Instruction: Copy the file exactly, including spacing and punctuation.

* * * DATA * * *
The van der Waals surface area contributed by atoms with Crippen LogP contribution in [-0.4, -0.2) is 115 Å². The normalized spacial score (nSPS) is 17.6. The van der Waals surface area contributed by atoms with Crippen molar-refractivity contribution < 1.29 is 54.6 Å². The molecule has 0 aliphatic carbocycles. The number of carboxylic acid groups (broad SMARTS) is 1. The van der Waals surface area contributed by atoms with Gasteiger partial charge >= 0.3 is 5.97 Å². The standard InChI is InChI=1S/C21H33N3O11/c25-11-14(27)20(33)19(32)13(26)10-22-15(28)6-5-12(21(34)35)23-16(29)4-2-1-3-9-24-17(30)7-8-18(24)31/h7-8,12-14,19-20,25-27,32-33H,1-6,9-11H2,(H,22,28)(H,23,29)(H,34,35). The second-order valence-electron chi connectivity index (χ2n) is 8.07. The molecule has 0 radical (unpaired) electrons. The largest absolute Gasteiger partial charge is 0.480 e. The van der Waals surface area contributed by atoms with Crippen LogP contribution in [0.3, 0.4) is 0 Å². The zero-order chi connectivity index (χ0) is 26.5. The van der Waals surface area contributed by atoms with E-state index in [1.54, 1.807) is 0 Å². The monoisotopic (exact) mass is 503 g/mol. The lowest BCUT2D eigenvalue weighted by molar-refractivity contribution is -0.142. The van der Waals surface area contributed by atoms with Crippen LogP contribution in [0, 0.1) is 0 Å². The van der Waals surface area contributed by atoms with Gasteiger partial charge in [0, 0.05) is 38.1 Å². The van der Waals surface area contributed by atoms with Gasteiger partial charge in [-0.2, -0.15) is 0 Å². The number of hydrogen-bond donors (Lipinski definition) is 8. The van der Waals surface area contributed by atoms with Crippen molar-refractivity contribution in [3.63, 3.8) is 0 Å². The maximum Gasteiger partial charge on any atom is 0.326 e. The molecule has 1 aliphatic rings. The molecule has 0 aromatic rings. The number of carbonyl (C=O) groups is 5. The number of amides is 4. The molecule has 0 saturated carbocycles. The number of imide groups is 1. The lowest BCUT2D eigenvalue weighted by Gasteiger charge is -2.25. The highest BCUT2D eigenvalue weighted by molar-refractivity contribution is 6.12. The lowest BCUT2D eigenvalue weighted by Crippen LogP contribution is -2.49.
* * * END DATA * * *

The van der Waals surface area contributed by atoms with Crippen LogP contribution in [-0.4, -0.2) is 115 Å². The normalized spacial score (nSPS) is 17.6. The van der Waals surface area contributed by atoms with Crippen molar-refractivity contribution < 1.29 is 54.6 Å². The molecule has 0 aliphatic carbocycles. The number of carboxylic acid groups (broad SMARTS) is 1. The van der Waals surface area contributed by atoms with Gasteiger partial charge >= 0.3 is 5.97 Å². The standard InChI is InChI=1S/C21H33N3O11/c25-11-14(27)20(33)19(32)13(26)10-22-15(28)6-5-12(21(34)35)23-16(29)4-2-1-3-9-24-17(30)7-8-18(24)31/h7-8,12-14,19-20,25-27,32-33H,1-6,9-11H2,(H,22,28)(H,23,29)(H,34,35). The second-order valence-electron chi connectivity index (χ2n) is 8.07. The molecule has 0 radical (unpaired) electrons. The largest absolute Gasteiger partial charge is 0.480 e. The van der Waals surface area contributed by atoms with Crippen LogP contribution in [0.3, 0.4) is 0 Å². The zero-order chi connectivity index (χ0) is 26.5. The van der Waals surface area contributed by atoms with E-state index in [1.54, 1.807) is 0 Å². The monoisotopic (exact) mass is 503 g/mol. The lowest BCUT2D eigenvalue weighted by molar-refractivity contribution is -0.142. The van der Waals surface area contributed by atoms with Crippen LogP contribution in [0, 0.1) is 0 Å². The van der Waals surface area contributed by atoms with Gasteiger partial charge in [0, 0.05) is 38.1 Å². The van der Waals surface area contributed by atoms with Gasteiger partial charge in [-0.2, -0.15) is 0 Å². The number of hydrogen-bond donors (Lipinski definition) is 8. The van der Waals surface area contributed by atoms with Crippen molar-refractivity contribution in [3.63, 3.8) is 0 Å². The maximum Gasteiger partial charge on any atom is 0.326 e. The molecule has 1 aliphatic rings. The molecule has 0 aromatic rings. The number of carbonyl (C=O) groups is 5. The number of amides is 4. The molecule has 0 saturated carbocycles. The number of imide groups is 1. The lowest BCUT2D eigenvalue weighted by Gasteiger charge is -2.25. The highest BCUT2D eigenvalue weighted by molar-refractivity contribution is 6.12. The lowest BCUT2D eigenvalue weighted by Crippen LogP contribution is -2.49.